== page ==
The witness stand can be intimidating for anyone, especially children in already vulnerable situations.
From 2012 to 2016 there was an 80% increase in reports of suspected child abuse and neglect in Greene County, according to data released by Pennsylvania Partnerships for Children: a nonprofit, nonpartisan and statewide advocacy group.
In Greene County, 155 children are dependents of the court, meaning they are court active and involved in the court system, said Stacey Courtwright, the director of Children and Youth Services. Out of that 155, Courtwright said, 116 children are in foster care and 63 percent of those in foster care are there because of parental drug use. The 39 remaining children are dependents of the court but haven’t been removed from their homes.
“We have one of the highest placement numbers in the state per capita,” Courtwright said.
An increasing number of children are coming through the Greene County courts and, as of November 30, they now have a voice, a support system and an advocate.
A national organization called Court Appointed Special Advocates for Children (CASA) works to support and assist children of abuse, neglect or dependency.
On November 30, President Judge Farley Toothman swore in the first-ever class of CASA volunteer advocates in Greene County.
“CASA is part of the solution to build a more perfect county,” Toothman said as he held back tears at the swearing-in ceremony. “As volunteers, (CASA advocates) provide consistent adult presence until the child has a permanent home.”
There are now eight CASA volunteer advocates in the county. The group ranges in age, background, lifestyle and profession.
“CASA’s main goal is to reunify: to get a safe and permanent home for a child whose been in a previously abusive or neglectful situation,” said Becca Matchett, the program director for CASA of Greene County. “Volunteers go to foster care or homes and get to know the child and then be the voice for them. We are the ears and the eyes of the court.”
The process for helping the children will go as follows, Matchett said, Toothman will sift through the cases and bring the relevant ones to Matchett. The two will then go over the cases together, prioritizing the critical ones like cases of severe abuse and neglect or those children without family support like a grandparent. From there, Matchett will pair the children with one of the volunteers, based on compatibility. Both Matchett and the appointed volunteer advocate will attend every court hearing for the child and support him or her in and out of the courtroom.
Matchett noted, among this first class of volunteers, there is a Spanish-speaking volunteer, one fluent in American Sign Language, parents, nonparents, recent college graduates and those in retirement. Matchett said her goal is to one day have enough volunteers to cover every child abuse and neglect case in the county.
“We will be matching these volunteers to cases immediately,” Matchett said. “The diversity (in volunteers) allows me to match them to specific cases.”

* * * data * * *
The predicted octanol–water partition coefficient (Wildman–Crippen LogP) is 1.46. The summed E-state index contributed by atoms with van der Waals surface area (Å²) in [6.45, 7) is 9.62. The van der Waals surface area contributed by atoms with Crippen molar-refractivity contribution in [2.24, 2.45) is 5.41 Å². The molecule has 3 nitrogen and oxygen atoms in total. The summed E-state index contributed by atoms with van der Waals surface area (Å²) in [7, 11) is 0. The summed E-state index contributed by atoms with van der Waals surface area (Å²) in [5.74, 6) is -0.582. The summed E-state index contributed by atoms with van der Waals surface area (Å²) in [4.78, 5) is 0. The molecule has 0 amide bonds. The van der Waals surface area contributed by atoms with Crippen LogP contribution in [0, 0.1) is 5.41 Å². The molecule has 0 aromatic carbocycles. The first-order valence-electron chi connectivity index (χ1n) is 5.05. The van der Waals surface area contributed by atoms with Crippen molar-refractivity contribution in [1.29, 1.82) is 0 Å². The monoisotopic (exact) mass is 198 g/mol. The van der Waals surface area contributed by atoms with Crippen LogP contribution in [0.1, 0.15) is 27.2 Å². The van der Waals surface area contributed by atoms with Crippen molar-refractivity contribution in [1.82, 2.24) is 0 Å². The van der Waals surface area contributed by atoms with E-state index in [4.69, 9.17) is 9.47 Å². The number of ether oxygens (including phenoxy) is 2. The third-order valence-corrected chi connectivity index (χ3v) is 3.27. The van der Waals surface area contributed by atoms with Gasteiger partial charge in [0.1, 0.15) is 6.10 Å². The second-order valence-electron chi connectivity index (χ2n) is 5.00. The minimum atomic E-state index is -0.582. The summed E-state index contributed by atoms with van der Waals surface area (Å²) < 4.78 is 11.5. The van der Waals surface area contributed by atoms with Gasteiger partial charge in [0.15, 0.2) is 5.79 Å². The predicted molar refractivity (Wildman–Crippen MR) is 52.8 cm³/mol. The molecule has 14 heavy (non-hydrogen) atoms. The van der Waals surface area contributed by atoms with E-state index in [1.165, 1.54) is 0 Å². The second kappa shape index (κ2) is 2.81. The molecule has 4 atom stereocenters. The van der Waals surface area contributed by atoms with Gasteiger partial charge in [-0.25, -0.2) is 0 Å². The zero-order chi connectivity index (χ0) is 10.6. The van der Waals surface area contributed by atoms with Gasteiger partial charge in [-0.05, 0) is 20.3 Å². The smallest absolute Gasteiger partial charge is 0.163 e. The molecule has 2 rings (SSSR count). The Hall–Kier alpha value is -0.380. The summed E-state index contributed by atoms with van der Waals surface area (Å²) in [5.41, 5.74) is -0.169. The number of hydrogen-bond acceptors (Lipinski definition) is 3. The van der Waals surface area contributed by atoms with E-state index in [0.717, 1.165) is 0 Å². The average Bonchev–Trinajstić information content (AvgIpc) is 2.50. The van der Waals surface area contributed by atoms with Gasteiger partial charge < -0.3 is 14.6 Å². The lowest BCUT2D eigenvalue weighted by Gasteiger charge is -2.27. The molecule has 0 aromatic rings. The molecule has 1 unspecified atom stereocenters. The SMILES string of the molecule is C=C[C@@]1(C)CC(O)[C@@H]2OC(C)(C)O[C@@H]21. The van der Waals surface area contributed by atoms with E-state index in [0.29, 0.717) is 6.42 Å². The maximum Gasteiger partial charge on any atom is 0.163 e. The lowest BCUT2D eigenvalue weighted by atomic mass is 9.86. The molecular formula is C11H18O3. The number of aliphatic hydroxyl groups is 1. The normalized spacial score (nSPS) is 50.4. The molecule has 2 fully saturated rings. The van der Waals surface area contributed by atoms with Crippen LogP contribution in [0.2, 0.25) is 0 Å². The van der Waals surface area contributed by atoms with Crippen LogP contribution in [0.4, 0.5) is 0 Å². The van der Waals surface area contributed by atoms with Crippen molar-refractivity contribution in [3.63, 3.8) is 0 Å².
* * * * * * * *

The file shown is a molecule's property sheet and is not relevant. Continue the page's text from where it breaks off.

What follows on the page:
This class of volunteers is the result of over a year of planning and recruiting by the CASA for Greene County Board of Directors. The board held information sessions and utilized social media to recruit volunteers.
Once this new class is settled, Matchett will focus on further recruitment then training. Another training session for the next class of volunteers will be in Spring 2019. She and Maura Kelly, the Pennsylvania western region program operations liaison for CASA, train each of the volunteers for 30 hours total over the course of several weeks. The training sessions cover what volunteers can and can’t do and explain situations the volunteers might find themselves in. Matchett and Kelly also tailor the training to meet the demographics specific to the county.
“Substance abuse is huge. That seems to be the main problem,” Matchett said.
Matchett also noted that the reentry rate is high in Greene County.
Reentry is, Matchett said, “whenever a child becomes a dependent of the course within 12 months of the case closing. That means the child has been sent back to their previous home setting and another issue arrives and they were reentered into care. That’s one of the things CASA helps with because we ensure the child is ready to go home and the parents are ready to accept that child.”
The CASA office will be in a donated space within the Fort Jackson Building. However, the space isn’t available yet, so CASA is operating out of the courthouse.
“It’s a fantastic program and an excellent tool for the court system and CYS (Children and Youth Services) as well,” Matchett said. “I’m incredibly confident it will bring positive change to Greene County and make a difference for children in this vulnerable state.”
If interested in becoming a CASA volunteer advocate, Call Becca Matchett at 724-833-2615 or email firstname.lastname@example.org. For more information on CASA of Greene County, visit its Facebook page: facebook.com/greenecountycasa.